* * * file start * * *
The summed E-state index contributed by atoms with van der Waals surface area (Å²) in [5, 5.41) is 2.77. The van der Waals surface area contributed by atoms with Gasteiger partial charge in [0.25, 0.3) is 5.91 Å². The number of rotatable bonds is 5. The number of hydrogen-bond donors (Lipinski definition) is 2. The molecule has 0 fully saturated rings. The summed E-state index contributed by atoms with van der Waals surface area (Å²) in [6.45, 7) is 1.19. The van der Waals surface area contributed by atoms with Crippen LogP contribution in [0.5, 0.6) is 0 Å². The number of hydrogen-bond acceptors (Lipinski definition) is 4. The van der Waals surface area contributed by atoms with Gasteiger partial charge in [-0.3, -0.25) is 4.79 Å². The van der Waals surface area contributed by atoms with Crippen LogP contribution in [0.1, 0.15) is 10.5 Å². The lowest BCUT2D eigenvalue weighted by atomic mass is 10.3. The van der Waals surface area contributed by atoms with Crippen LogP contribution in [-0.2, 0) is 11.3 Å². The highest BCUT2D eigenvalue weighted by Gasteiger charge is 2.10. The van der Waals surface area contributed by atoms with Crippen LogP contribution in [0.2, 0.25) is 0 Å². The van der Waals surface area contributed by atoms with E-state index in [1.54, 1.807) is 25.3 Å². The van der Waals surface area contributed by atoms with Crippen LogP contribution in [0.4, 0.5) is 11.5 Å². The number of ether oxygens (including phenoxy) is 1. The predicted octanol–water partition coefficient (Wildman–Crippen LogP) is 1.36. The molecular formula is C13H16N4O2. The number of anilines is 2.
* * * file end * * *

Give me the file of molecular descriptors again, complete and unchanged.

The summed E-state index contributed by atoms with van der Waals surface area (Å²) in [5, 5.41) is 2.77. The van der Waals surface area contributed by atoms with Gasteiger partial charge in [0.25, 0.3) is 5.91 Å². The number of rotatable bonds is 5. The number of hydrogen-bond donors (Lipinski definition) is 2. The molecule has 0 fully saturated rings. The summed E-state index contributed by atoms with van der Waals surface area (Å²) in [6.45, 7) is 1.19. The van der Waals surface area contributed by atoms with Crippen LogP contribution in [0.5, 0.6) is 0 Å². The number of hydrogen-bond acceptors (Lipinski definition) is 4. The van der Waals surface area contributed by atoms with Gasteiger partial charge in [-0.3, -0.25) is 4.79 Å². The van der Waals surface area contributed by atoms with Crippen LogP contribution in [0.1, 0.15) is 10.5 Å². The lowest BCUT2D eigenvalue weighted by atomic mass is 10.3. The van der Waals surface area contributed by atoms with Crippen LogP contribution in [-0.2, 0) is 11.3 Å². The highest BCUT2D eigenvalue weighted by Gasteiger charge is 2.10. The van der Waals surface area contributed by atoms with Crippen LogP contribution in [0.2, 0.25) is 0 Å². The van der Waals surface area contributed by atoms with E-state index in [1.54, 1.807) is 25.3 Å². The van der Waals surface area contributed by atoms with Crippen LogP contribution in [0.4, 0.5) is 11.5 Å². The number of ether oxygens (including phenoxy) is 1. The predicted octanol–water partition coefficient (Wildman–Crippen LogP) is 1.36. The molecular formula is C13H16N4O2. The number of anilines is 2.